Kia partners with Taylors on development of new buildingWritten by Megan Kolodgy | | firstname.lastname@example.org
The Rust Belt is replete with the remnants of the once-booming American automotive industry. Gutted plants dapple the landscape and sales of locally made cars are the lowest they have been in anyone’s memory.
But take a drive down the Central Avenue Strip, and it looks as if the industry’s booming — and at its newest addition, Taylor Kia, it is. So much, in fact, that it required an upgrade in space.
Taylor Kia is operated by the 28-year-old Stephen Taylor, son of Steve Taylor, who owns the Taylor Automotive Family, which includes Taylor Cadillac. In the family’s efforts to absorb its section of the strip, it opened the Kia dealership out of the former Hing Me Chop Suey House in 1999. The franchise performed quite well, better than its Chinese-restaurant roots could support.
So the senior Taylor bought up the eight-acre portion of the highway that runs up to U.S. 23 with the help of Kia sales and performance incentives, put down the $5.5 million necessary to create a facility that could support Kia’s growth and allow the Taylors to consolidate their business, adding a service garage to the building. The garage was previously located Downtown, eight miles away from the dealership.
“Kia will contribute to the building of the dealership,” Steve Taylor said. “They give three to five hundred dollars for every car you sell toward your new facility. So they
will end up contributing somewhere
over a million dollars to building
Kia requires all its dealerships to have a uniform look on the outside, hence the building’s rather non-descript, gray edifice. But the car maker provides far fewer stipulations for its interior, allowing the father and son to create whatever sort of atmosphere they pleased.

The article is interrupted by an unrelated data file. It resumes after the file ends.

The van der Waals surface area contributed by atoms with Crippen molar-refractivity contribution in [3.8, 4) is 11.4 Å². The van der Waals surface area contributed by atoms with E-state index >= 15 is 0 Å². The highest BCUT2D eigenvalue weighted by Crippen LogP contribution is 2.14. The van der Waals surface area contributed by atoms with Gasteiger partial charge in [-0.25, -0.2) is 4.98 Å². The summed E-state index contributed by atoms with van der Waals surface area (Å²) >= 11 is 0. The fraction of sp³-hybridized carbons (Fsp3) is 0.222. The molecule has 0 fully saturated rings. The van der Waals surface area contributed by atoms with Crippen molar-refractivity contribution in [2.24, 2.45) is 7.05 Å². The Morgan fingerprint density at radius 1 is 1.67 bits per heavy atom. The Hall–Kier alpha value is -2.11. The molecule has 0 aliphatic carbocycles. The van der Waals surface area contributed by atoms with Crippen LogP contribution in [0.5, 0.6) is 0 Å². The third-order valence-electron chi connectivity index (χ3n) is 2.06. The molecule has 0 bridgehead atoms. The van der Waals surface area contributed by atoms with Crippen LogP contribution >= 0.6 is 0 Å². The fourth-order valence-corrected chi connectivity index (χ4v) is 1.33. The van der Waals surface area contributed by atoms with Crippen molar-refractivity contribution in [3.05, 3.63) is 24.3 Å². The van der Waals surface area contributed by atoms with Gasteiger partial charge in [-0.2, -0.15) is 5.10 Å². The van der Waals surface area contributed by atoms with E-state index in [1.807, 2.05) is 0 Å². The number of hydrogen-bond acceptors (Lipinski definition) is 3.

Last Wednesday, M.C. Hammer’s hit single “U Can’t Touch This” was piped through the speakers as customers milled about.
“We wanted it to be classic contemporary,” Stephen Taylor said of Kia’s décor. “The dome in the center of the store is from France. Our customer base is changing from younger to a bit older, so we want the interior to appeal to both groups.”
The process of clearing out such an expansive amount of space in an already congested area had already begun when Steve Taylor purchased the property. The previous owner had cleared out a few houses and other structures that populated the land. They did, however, have to turn Moffat, a small cut-through street, into a cul- de-sac, which Steve Taylor maintains pleased the residents, who now have nothing separating their side yards from the dealership’s parking lot.
“We’re planning on putting bushes and shrubs and a fence over there,” Stephen Taylor said. “We’re putting in trees, grass and a sprinkler system.”
One reason the Taylors jumped on the particular property was because of the fact that it abuts the highway.
“My son wanted to get that property on the expressway because at that point — you know, there’s no other dealer in Toledo that’s on an expressway,” Steve Taylor said.
He cites a statistic that more than 120,000 cars would pass through that stretch of highway each day. He said he believes exposure like that is tough to beat.
Steve Taylor said he eventually would like to create one giant campus that holds the Kia dealership and his Cadillac dealership.